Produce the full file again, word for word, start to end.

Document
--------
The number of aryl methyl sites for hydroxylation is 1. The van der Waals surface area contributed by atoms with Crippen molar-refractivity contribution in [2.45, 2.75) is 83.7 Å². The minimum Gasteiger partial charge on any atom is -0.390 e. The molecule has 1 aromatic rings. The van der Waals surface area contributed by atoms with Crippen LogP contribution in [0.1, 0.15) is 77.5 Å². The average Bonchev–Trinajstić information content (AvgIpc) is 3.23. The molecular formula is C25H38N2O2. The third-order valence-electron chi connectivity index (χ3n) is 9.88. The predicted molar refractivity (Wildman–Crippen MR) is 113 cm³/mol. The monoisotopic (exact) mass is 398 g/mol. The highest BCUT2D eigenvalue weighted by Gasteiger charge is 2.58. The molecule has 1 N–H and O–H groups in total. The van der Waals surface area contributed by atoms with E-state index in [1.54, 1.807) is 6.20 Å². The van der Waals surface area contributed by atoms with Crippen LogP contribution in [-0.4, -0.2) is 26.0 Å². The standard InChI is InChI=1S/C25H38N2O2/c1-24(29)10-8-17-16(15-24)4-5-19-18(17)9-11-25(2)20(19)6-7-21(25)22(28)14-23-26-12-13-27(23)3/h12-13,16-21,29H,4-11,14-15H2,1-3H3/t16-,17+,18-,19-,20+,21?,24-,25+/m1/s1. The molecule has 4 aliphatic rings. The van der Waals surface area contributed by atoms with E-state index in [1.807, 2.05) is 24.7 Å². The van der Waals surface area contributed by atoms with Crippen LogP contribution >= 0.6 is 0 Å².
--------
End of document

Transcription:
The number of aryl methyl sites for hydroxylation is 1. The van der Waals surface area contributed by atoms with Crippen molar-refractivity contribution in [2.45, 2.75) is 83.7 Å². The minimum Gasteiger partial charge on any atom is -0.390 e. The molecule has 1 aromatic rings. The van der Waals surface area contributed by atoms with Crippen LogP contribution in [0.1, 0.15) is 77.5 Å². The average Bonchev–Trinajstić information content (AvgIpc) is 3.23. The molecular formula is C25H38N2O2. The third-order valence-electron chi connectivity index (χ3n) is 9.88. The predicted molar refractivity (Wildman–Crippen MR) is 113 cm³/mol. The monoisotopic (exact) mass is 398 g/mol. The highest BCUT2D eigenvalue weighted by Gasteiger charge is 2.58. The molecule has 1 N–H and O–H groups in total. The van der Waals surface area contributed by atoms with E-state index in [1.54, 1.807) is 6.20 Å². The van der Waals surface area contributed by atoms with Crippen LogP contribution in [-0.4, -0.2) is 26.0 Å². The standard InChI is InChI=1S/C25H38N2O2/c1-24(29)10-8-17-16(15-24)4-5-19-18(17)9-11-25(2)20(19)6-7-21(25)22(28)14-23-26-12-13-27(23)3/h12-13,16-21,29H,4-11,14-15H2,1-3H3/t16-,17+,18-,19-,20+,21?,24-,25+/m1/s1. The molecule has 4 aliphatic rings. The van der Waals surface area contributed by atoms with E-state index in [1.807, 2.05) is 24.7 Å². The van der Waals surface area contributed by atoms with Crippen LogP contribution >= 0.6 is 0 Å².